For most activists, helping to steer your country towards one of its most profound changes – becoming the world’s first to legalise same-sex marriage by popular vote – would represent a crowning achievement.
But for Panti Bliss, it marked a new beginning. The momentum began three years ago when Panti’s alter ego, Rory O’Neill, appeared on a prime-time talk show to discuss gay rights in Ireland.
But when he singled out two journalists and a Catholic advocacy group for being homophobic, both O’Neill and the TV network were sued for defamation.
The broadcaster tried to make the problem go away by apologising, settling out of court and removing the footage from its online archive – sparking a national media scandal dubbed ‘Pantigate’.
Panti responded by giving a speech that became a viral sensation, inspiring an outpouring of international support (including a dance remix by the Pet Shop Boys) and turning her into a symbol of forward-looking Ireland.
A year later, the successful campaign for same-sex marriage cemented Panti’s status and paved the way for a wider cultural impact. There was an acclaimed documentary film, a string of sold-out shows around the world, an honorary doctorate from Trinity College, a radio series and a flourishing Pantibar in Dublin.
But as we speak, the gap between 21st-century Irishness and the country’s deep-rooted conservatism remains an issue.
Activists are pushing hard to overturn Ireland’s constitutional ban on abortion. Having a gay presence in a St. Patrick’s Day parade is still controversial. The legacy of the country’s Catholic care homes continue to be grappled with.
Panti Bliss, however, is still putting things in perspective: using a remarkable personality to get people talking about delicate issues.
When you’re connecting with international audiences, what perceptions of modern Ireland do you encounter?
I think, for the most part, people are still 30 years behind in terms of their perception of us. There’s often this shocked reaction to the idea that Ireland, of all places, would have voted for marriage equality. It’s as if they see us through the prism of old movies. But in a weird way, the referendum was a wake-up call for the rest of the world.
What about their reaction to you as such a successful cultural export?
[laughs] I think people are just as surprised. The reason I got into drag was because it was so underground and transgressive. It’s essentially punk: a ‘fuck you’ to society’s expectations of how you should behave.
So for a drag queen to become this figure in Ireland of all fucking places is both hilarious and weird. But that it’s even possible says something good about us. I think that’s to do with the country’s personable nature: because the place is so small, it’s relatively easy to make people see you as a real person.
The power of personal storytelling played a big part in the campaign for marriage equality. Do you think it can have a similar effect in the current campaign for abortion rights?
Oh, absolutely. One hundred percent. I think it’s interesting to look at the lessons learned there. People connected with the issue by sharing their story, whether it was on a public platform or just at the canteen table at work.
I’m old enough to remember the previous abortion referendum and never did anyone come forward to say, ‘Actually, I’m one of those women.’ That’s happening this time and it’s amazing to see.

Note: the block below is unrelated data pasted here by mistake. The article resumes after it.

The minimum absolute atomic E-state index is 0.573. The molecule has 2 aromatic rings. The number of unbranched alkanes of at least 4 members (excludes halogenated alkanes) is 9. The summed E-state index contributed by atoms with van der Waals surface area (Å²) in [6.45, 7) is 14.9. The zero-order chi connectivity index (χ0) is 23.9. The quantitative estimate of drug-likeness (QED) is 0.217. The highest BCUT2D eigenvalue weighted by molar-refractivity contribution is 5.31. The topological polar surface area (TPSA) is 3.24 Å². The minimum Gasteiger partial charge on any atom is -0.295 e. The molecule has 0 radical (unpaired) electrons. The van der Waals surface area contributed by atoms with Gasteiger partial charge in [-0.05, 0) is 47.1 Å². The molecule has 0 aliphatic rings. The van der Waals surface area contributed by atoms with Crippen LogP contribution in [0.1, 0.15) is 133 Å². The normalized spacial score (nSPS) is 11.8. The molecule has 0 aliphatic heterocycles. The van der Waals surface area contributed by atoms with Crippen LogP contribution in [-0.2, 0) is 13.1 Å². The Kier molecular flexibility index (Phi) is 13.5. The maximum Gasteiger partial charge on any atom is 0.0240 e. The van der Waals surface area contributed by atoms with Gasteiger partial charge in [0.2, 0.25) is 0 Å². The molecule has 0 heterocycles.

We do have a tradition of keeping things to ourselves. You’ve said before that the majority of us know people who are HIV-positive – we just don’t realise it because it’s not talked about.
It’s true, Irish people don’t like to talk about this stuff. But the single most important thing anyone did for gay liberation was to come out. It’s hard to hold prejudices against someone you actually know. The same applies to living with HIV, abortion or whatever it is. By keeping it a secret, you’re keeping the problem alive.
Just yesterday I was contacted by [national TV broadcaster] TG4 who want to make a film about the stigma around HIV+ …but they can’t find anyone to share their personal experience on camera. So they end up coming to me! There’s a young guy called Robbie Lawlor but other than that, most people wouldn’t dream of it. And that’s a problem.
You went travelling around the world before coming back to Ireland in 1995 and, for the first time, saw yourself staying there. As the years passed, did you foresee Ireland’s rate of progress as a society?
No. If you had said to me in 1995 that the gays would be getting married in 2016, I would have laughed. I ran out of here in 1990 thinking there was never going to be a time to come back.
Then with the Celtic tiger kicking in, and people starting to move here rather leave, you could see the place changing for the better. I felt a huge sense of opportunity. But I never thought change would end up being as dramatic as it is now. I don’t think anyone envisaged that.
I’m generally a positive person. We’ve made amazing progress and should be pleased with that but there’s still loads more to do, whether it’s women’s reproductive rights, travellers’ rights, the direct provision system – all these things are a real shame for us.
But I’m also lucky enough to travel a lot and that gives you perspective. Sometimes you can fall into a black hole and think, ‘We’re the worst country in the world. Everything’s fucked.’ But travelling makes you realise that we’re no more fucked than anywhere else. Occasionally we even manage to do things better than other places.